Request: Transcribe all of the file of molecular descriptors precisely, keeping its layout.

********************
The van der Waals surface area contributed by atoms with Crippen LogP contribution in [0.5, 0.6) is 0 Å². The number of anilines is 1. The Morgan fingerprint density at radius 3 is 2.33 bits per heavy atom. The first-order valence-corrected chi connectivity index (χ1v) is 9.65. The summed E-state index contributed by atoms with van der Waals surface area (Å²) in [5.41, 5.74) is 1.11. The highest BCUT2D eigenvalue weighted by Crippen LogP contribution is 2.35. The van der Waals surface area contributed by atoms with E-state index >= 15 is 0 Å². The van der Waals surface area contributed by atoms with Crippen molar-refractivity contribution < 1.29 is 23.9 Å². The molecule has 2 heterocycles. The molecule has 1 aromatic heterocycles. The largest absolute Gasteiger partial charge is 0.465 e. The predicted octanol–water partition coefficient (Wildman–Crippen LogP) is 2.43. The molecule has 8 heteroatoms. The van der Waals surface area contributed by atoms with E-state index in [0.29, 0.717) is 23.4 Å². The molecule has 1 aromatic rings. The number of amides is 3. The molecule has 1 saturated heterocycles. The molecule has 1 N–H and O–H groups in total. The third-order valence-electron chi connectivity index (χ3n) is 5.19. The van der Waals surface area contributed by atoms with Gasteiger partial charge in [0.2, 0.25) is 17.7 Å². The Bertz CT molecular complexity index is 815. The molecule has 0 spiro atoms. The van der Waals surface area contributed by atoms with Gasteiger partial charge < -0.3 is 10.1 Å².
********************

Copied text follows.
The van der Waals surface area contributed by atoms with Crippen LogP contribution in [0.5, 0.6) is 0 Å². The number of anilines is 1. The Morgan fingerprint density at radius 3 is 2.33 bits per heavy atom. The first-order valence-corrected chi connectivity index (χ1v) is 9.65. The summed E-state index contributed by atoms with van der Waals surface area (Å²) in [5.41, 5.74) is 1.11. The highest BCUT2D eigenvalue weighted by Crippen LogP contribution is 2.35. The van der Waals surface area contributed by atoms with E-state index >= 15 is 0 Å². The van der Waals surface area contributed by atoms with Crippen molar-refractivity contribution < 1.29 is 23.9 Å². The molecule has 2 heterocycles. The molecule has 1 aromatic heterocycles. The largest absolute Gasteiger partial charge is 0.465 e. The predicted octanol–water partition coefficient (Wildman–Crippen LogP) is 2.43. The molecule has 8 heteroatoms. The van der Waals surface area contributed by atoms with E-state index in [0.29, 0.717) is 23.4 Å². The molecule has 1 aromatic rings. The number of amides is 3. The molecule has 1 saturated heterocycles. The molecule has 1 N–H and O–H groups in total. The third-order valence-electron chi connectivity index (χ3n) is 5.19. The van der Waals surface area contributed by atoms with Gasteiger partial charge in [0.2, 0.25) is 17.7 Å². The Bertz CT molecular complexity index is 815. The molecule has 0 spiro atoms. The van der Waals surface area contributed by atoms with Gasteiger partial charge < -0.3 is 10.1 Å².